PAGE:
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Col. Kenneth H. Riddle, Fort Drum garrison commander, presents the Commander's Award for Civilian Service to, from left, Lyle Robbins, Steve Larue and John Smith Oct. 8 for their bravery during a fire in June.

Three Fort Drum firefighters were honored Oct. 8 for their acts of bravery during an emergency rescue they never would have wanted to encounter. On June 30, a call came in that Kamargo Apartments in Black River was on fire. Firefighters John Smith, Lyle Robbins and Steve Larue went into a second-floor apartment to rescue a woman. It wasn't until they carried her out of the building that they learned the woman's identity - Virginia Ann Inman, Fort Drum Fire Chief Peter Queior's mother-in-law. "I didn't know it was her until after we got her out, but I saw Chief, and his eyes and his face said everything," Robbins said. "It wasn't easy," Smith said. "It was a call that no one ever saw coming. It's not every day that you go to a fire and pull out your boss's mom - that hurt." Although Queior's mother-in-law initially responded to treatment, she passed away later that day. "The guys were compassionate toward me and nervous that they let me down, but that couldn't be farther from the truth," Queior said. "They performed magnificently, brilliantly, and did everything they could possibly do." "What they did says a lot about their abilities and self-discipline and who they are as people," said Dean Yauger, president of the local chapter of International Association of Fire Fighters. "They had to realize halfway through that this was someone who was part of their own family." Col. Kenneth H. Riddle, Fort Drum garrison commander, presented the three firefighters with the Commander's Award for Civilian Service and a coin last week during a ceremony on post. All three men said they were honored but they were just doing their jobs. "Anyone else on the truck that day would have done the same thing," Larue said. "I'm just proud I could be there and help the Queior family. "We also couldn't have done any of it without firefighter Jim Haggerty," Larue added. "He drove the truck that day and was working hard doing his job outside the building. He should be up here with us." Robbins agreed the rescue was a team effort that included Haggerty, the Black River Fire Department and others. Many were working to rescue multiple victims from the building and transport them for further medical attention. "The three of us were just a small part - the tip of the arrow that did the work," he said. Queior said that although the actions of the three men were being recognized, he knew many people from Fort Drum were valuable that day. "It takes a whole team to make it come together, all components of a clock to make it go around," he said. "They are all trained, ready, willing and able, and they are humble. We're proud of them, and we watch and take care of them. "They put their 'S' shirts on every day when they come to work," Queior added. "They all have an 'S' in the middle of their chests, and they give of themselves every day."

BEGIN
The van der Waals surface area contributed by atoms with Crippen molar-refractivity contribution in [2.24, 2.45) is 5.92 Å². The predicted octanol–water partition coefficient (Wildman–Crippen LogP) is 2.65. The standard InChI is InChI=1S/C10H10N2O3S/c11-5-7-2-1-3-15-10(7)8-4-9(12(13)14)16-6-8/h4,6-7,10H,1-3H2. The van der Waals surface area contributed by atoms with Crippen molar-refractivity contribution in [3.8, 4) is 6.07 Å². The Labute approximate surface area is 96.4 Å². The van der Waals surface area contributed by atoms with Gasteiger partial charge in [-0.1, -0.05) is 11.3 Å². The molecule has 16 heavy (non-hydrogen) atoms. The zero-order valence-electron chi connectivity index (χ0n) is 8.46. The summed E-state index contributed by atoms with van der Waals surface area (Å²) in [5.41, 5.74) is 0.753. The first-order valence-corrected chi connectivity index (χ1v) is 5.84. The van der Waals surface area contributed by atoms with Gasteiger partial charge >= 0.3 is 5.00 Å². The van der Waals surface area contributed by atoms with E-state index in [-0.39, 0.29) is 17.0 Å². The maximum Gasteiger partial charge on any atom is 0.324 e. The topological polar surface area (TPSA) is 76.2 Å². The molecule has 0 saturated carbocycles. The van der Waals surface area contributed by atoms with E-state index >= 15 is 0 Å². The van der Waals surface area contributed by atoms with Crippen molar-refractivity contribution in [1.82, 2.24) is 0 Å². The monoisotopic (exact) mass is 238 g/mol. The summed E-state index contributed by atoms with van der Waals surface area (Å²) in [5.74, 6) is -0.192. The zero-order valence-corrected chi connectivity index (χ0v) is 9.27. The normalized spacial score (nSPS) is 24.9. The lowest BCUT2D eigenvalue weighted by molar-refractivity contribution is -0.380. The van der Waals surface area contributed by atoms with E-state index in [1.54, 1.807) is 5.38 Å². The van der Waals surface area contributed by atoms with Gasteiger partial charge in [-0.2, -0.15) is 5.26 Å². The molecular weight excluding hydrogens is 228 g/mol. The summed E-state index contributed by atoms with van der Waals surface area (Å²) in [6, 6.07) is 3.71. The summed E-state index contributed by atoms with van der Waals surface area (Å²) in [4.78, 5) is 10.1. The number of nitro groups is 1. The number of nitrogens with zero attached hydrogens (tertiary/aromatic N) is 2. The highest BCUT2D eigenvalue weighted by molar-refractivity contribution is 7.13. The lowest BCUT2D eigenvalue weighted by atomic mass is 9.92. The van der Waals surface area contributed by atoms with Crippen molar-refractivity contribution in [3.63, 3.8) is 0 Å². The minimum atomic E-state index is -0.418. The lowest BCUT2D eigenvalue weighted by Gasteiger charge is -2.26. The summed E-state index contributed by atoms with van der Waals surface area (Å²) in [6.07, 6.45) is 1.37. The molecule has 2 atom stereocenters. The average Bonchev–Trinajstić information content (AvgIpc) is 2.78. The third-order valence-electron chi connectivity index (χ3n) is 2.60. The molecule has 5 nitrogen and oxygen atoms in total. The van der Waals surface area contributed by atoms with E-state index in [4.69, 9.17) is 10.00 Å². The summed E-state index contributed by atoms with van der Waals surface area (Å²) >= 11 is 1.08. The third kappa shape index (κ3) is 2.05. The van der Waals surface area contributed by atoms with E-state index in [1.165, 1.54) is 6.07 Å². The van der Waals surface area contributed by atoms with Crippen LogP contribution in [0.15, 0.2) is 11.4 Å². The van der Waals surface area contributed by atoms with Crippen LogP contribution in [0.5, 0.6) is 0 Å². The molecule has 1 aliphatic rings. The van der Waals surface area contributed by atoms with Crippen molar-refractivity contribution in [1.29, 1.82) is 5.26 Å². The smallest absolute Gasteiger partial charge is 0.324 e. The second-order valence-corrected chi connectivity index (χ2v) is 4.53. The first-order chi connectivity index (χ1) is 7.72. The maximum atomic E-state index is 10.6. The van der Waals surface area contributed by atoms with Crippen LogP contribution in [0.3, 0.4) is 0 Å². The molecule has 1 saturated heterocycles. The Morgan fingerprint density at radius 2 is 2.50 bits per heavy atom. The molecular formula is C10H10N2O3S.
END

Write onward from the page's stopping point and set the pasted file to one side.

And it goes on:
Page last updated Fri July 22nd, 2011 at 12:16